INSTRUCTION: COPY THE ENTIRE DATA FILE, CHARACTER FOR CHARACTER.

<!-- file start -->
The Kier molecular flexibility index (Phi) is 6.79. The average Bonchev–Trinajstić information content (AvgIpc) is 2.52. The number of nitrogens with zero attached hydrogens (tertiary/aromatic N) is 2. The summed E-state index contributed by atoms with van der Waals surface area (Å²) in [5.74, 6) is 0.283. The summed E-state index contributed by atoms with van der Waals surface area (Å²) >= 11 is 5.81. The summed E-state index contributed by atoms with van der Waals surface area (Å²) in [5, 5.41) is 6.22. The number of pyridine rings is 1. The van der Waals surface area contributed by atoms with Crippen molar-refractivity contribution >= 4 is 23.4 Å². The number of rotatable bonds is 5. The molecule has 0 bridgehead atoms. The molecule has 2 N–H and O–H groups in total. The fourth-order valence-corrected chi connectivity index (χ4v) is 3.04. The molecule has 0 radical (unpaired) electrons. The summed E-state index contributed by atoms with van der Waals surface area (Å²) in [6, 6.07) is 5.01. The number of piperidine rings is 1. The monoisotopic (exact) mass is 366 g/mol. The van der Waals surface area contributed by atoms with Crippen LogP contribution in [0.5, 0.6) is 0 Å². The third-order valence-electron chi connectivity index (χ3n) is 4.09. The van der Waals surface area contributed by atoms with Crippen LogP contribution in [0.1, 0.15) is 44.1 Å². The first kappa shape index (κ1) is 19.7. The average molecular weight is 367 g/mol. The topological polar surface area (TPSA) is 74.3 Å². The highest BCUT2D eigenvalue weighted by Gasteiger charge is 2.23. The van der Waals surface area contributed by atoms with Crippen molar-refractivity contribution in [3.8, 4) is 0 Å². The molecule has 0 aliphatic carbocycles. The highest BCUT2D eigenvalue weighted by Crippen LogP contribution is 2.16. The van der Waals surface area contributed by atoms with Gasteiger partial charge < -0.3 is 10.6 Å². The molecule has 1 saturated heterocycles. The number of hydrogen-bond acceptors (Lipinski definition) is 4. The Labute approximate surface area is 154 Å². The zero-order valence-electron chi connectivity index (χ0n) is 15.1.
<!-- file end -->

The Kier molecular flexibility index (Phi) is 6.79. The average Bonchev–Trinajstić information content (AvgIpc) is 2.52. The number of nitrogens with zero attached hydrogens (tertiary/aromatic N) is 2. The summed E-state index contributed by atoms with van der Waals surface area (Å²) in [5.74, 6) is 0.283. The summed E-state index contributed by atoms with van der Waals surface area (Å²) >= 11 is 5.81. The summed E-state index contributed by atoms with van der Waals surface area (Å²) in [5, 5.41) is 6.22. The number of pyridine rings is 1. The van der Waals surface area contributed by atoms with Crippen molar-refractivity contribution >= 4 is 23.4 Å². The number of rotatable bonds is 5. The molecule has 0 bridgehead atoms. The molecule has 2 N–H and O–H groups in total. The fourth-order valence-corrected chi connectivity index (χ4v) is 3.04. The molecule has 0 radical (unpaired) electrons. The summed E-state index contributed by atoms with van der Waals surface area (Å²) in [6, 6.07) is 5.01. The number of piperidine rings is 1. The monoisotopic (exact) mass is 366 g/mol. The van der Waals surface area contributed by atoms with Crippen LogP contribution in [0.5, 0.6) is 0 Å². The third-order valence-electron chi connectivity index (χ3n) is 4.09. The van der Waals surface area contributed by atoms with Crippen LogP contribution in [0.1, 0.15) is 44.1 Å². The first kappa shape index (κ1) is 19.7. The average molecular weight is 367 g/mol. The topological polar surface area (TPSA) is 74.3 Å². The highest BCUT2D eigenvalue weighted by Gasteiger charge is 2.23. The van der Waals surface area contributed by atoms with Crippen molar-refractivity contribution in [3.8, 4) is 0 Å². The molecule has 0 aliphatic carbocycles. The highest BCUT2D eigenvalue weighted by Crippen LogP contribution is 2.16. The van der Waals surface area contributed by atoms with Gasteiger partial charge < -0.3 is 10.6 Å². The molecule has 1 saturated heterocycles. The number of hydrogen-bond acceptors (Lipinski definition) is 4. The Labute approximate surface area is 154 Å². The zero-order valence-electron chi connectivity index (χ0n) is 15.1.